If adding it to your diet is not a palatable option, there are many, many supplements out there to choose from, but beware, not all supplements are created equal. The prices range dramatically and they will often reflect the potency, quality, and accuracy of dose listed on the bottle. It is important to read the label when determining what to purchase. Some supplements are just turmeric powder in a capsule, while others isolate the curcumin to ensure therapeutic levels are achieved. In any case, if there isn't any additive or treatment of the curcumin in some way, then it is important to take these supplements alongside food that contains fat and some black pepper (about 1/4 tsp per dose). If you want to be able to take the capsules away from food or want a dependable, consistent dose of curcumin then it is important to ensure the supplement has been adapted in some way.
Many nutraceutical companies have been able to increase the absorption and bioavailability of curcumin through a variety of techniques. The following is a list of curcumin supplements in order of the best absorbed to the least:
(The number next to each supplement is showing the absorption compared to a standard extract of curcumin)
Novasol 185x - Transforms fat-soluble ingredients with poor bioavailability into fat and water-loving ingredients that have already been dissolved in solution with high bioavailability.
Curcuwin 136x - Cellulose (plant based) derivatives combined with a hydrophobic (water-hating) carrier and natural antioxidants made to stay in the bloodstream longer
Longvida 100x - Uses Solid Lipid Curcumin Particle Technology, protects free curcumin from initial breakdown in the stomach, allowing curcumin to be delivered to the target tissues intact.
Meriva 48x - proprietary lecithin formulation of the curcumin (attaches curcumin to fat, so it is best absorbed)
BCM-95 27x - Composed of all the elements of turmeric, not just the curcumin. Uses built-in essential oils to boost absorption and keeps it in the blood longer.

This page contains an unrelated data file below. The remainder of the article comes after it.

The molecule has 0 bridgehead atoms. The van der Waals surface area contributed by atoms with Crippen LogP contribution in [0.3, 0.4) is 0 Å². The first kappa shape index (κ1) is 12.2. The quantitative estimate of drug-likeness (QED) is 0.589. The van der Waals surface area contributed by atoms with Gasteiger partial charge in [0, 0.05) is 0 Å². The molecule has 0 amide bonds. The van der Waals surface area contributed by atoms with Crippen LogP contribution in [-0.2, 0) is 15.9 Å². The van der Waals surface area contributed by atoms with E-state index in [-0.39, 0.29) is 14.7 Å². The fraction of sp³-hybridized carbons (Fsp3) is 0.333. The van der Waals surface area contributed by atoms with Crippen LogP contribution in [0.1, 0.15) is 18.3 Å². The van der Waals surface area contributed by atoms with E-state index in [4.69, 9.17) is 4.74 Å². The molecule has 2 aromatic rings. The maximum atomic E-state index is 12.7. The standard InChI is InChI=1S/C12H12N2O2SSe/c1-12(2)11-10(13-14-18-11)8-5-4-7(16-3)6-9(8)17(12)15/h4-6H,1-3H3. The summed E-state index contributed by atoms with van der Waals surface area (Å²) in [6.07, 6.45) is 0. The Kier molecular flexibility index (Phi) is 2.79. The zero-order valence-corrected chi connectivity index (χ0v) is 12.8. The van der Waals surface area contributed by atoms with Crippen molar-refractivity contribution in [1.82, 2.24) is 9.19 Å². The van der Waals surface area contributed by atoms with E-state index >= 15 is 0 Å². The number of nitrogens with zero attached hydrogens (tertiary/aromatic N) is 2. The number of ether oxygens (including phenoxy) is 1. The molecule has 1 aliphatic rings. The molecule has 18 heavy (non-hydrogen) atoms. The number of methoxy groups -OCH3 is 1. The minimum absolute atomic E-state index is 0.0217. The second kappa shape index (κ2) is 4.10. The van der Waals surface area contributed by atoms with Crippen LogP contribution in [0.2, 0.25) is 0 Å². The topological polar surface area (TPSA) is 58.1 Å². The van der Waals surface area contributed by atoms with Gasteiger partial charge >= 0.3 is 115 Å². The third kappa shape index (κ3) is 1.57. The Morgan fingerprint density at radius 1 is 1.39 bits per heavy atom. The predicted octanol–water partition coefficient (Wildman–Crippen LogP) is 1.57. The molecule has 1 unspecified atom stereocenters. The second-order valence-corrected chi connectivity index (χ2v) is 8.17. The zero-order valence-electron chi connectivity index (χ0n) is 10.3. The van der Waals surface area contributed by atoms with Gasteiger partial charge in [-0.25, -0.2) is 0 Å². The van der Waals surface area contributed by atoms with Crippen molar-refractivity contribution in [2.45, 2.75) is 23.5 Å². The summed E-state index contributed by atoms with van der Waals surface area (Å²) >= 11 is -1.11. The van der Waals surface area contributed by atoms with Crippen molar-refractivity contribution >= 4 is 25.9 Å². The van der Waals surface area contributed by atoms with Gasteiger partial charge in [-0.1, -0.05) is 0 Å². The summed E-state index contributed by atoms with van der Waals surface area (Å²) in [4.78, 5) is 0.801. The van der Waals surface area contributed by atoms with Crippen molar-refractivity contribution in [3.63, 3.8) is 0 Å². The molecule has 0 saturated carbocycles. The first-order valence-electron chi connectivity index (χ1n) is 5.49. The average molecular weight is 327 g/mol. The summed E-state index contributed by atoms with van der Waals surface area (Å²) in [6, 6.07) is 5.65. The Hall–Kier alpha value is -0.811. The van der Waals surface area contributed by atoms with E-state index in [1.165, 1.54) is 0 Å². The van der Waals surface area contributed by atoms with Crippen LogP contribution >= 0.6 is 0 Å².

Curcumin C3 complex + Bioperine 20x - Contains 3 forms of curcumin: curcumin, bisdemethoxy curcumin and demethoxy curcumin. Bioperine is an extract of Black Pepper fruit that contains 95-98% piperine, as a natural bioenhancer.
Theracumin 16x - Nanoparticle suspension of curcumin using ghatti gum and glycerin.
The point of this list is to demonstrate there are many ways to increase the absorption and bioavailability of turmeric. Another factor to consider when choosing what supplement is right for you is that curcumin is quickly metabolized in the body and excreted, so it is more beneficial to take a lower dose more frequently than to take one large dose.
Taking high dose turmeric is not innocuous though. It can have wonderful therapeutic benefits, but there are potential side effects that could indicate the dose is too high or you need to discontinue use. Side effects could include: headache, nausea, diarrhea, yellow stool, stomach complaints, and allergic skin reactions. And because it causes increased contractility of the gallbladder, use with extreme caution in gallbladder disease, such as gallstones. Use curcumin with caution if you are currently taking medication to lower blood sugar, as it has shown some evidence it may lower blood sugar levels. Curcumin can affect liver metabolism and, therefore, affects the metabolism of certain drugs. Always consult your healthcare provider if you are currently taking medications, especially blood thinners, as it has anti-platelet activity. It is important to always start with the lowest dose to avoid any of these side effects.
What to take away:
Turmeric has many health benefits
Look at the dose listed on the bottle
If the supplement does not say "enhanced" or is adapted in some way, take with food
Turmeric is best absorbed when consumed with fat
Turmeric is more bioavailable when consumed with black pepper
Consult your doctor if you are currently taking prescription medication and you want to start taking high dose turmeric
The information given in this article is not meant to replace medical care, but only to inform. Please consult a healthcare professional if you have a pre-existing condition and wish to try high-dose turmeric.
As always, you may book through through Aspire Naturopathic Health Centre. If you have any questions, please drop me an email or give a call to the clinic. Wishing you and your family good health!
If you would like more reading on turmeric a very good, but not exhaustive list can be found here: http://accurateclinic.com/accurate-supplements-meriva-curcumin/